Don’t Repeal Obamacare Without Replacement Plan, Conservative Scholar Implores


If Republicans repeal key elements of Obamacare without enacting a replacement plan, the health insurance exchanges may fall apart before they get a chance to legislate new reforms.

That’s the assessment of conservative scholar James Capretta, who works for the free-market oriented American Enterprise Institute. Capretta spoke at a recent AEI briefing on priorities for President-elect Donald Trump and Republicans who will run the White House and Congress in 2017.

Republicans have pledged they will repeal and replace the Affordable Care Act since it was signed into law by President Barack Obama in 2010. But they would probably need a 60-vote majority under Senate rules to enact replacement measures proposed by some Republicans, such as House Speaker Paul Ryan (R-Wis.).

Senate Republicans are likely to have a 52-48 majority in 2017, which means they will only be able to pass legislation that has a budget impact. They are expected to move forward with legislation similar to what the House and Senate passed in 2015 that would have repealed key elements of the ACA had it not been vetoed by Obama.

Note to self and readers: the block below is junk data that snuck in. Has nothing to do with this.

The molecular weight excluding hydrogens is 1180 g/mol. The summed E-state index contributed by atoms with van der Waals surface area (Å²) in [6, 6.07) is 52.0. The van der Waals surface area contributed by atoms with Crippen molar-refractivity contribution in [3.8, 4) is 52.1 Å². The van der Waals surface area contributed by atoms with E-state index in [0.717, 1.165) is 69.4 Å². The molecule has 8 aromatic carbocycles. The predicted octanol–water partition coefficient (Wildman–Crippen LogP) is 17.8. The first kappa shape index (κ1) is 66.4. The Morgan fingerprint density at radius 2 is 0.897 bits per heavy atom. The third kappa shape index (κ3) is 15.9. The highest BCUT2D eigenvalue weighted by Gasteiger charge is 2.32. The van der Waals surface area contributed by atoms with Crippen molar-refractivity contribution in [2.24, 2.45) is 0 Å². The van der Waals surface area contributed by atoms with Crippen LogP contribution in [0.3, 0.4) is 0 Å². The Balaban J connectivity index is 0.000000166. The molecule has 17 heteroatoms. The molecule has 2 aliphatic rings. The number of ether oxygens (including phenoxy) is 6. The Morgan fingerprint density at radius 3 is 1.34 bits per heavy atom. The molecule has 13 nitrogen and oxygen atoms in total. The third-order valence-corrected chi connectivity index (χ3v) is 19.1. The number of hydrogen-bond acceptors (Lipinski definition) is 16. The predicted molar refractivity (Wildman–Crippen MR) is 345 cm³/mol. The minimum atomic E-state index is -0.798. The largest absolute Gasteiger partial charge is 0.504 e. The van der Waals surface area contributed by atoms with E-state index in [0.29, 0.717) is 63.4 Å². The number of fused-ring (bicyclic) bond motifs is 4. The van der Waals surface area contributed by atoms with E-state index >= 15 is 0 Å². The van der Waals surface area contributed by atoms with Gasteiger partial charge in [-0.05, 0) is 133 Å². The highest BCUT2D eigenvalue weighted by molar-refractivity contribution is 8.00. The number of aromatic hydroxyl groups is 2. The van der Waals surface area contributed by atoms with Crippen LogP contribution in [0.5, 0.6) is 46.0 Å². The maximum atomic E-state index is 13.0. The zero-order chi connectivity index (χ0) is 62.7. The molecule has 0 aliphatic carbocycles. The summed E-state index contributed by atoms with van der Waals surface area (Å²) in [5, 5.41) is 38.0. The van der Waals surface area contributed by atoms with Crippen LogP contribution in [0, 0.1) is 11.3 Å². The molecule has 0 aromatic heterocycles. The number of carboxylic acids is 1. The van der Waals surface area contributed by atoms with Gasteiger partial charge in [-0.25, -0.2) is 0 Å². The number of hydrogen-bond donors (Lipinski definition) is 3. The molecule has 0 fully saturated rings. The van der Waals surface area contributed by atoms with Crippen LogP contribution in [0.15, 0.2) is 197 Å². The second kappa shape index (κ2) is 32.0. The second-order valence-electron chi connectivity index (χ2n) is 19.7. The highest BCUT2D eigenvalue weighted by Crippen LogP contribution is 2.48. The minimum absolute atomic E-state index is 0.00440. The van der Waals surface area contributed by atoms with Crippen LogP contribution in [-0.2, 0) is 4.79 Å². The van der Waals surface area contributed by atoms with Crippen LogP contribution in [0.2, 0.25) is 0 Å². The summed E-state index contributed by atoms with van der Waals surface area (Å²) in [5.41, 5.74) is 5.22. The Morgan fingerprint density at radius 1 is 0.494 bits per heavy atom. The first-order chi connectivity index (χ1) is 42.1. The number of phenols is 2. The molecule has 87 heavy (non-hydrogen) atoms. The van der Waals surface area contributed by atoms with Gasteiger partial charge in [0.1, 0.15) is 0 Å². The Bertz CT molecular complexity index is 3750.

The bill would have rolled back subsidies received by low- and moderate-income people to buy health insurance through the ACA exchanges, repealed the law’s Medicaid expansion as well as the individual and employer mandates to buy or provide health insurance, and it would have repealed taxes imposed under the ACA.

But while Republicans are likely to delay implementation of a repeal law by a couple of years, health insurers may drop out of the ACA health insurance exchanges, which are already financially unstable, Capretta said.

Some 20 million people have gained coverage under the ACA, and it’s far from certain that there would be agreement on a replacement two years down the line, Capretta argued. Republicans need to get some Democratic support to move forward with a replacement plan, he said.

“That’s not going to be free of any political controversy,” he said. “Some people might lose their seats because they vote for it. That’s just the way it is.”

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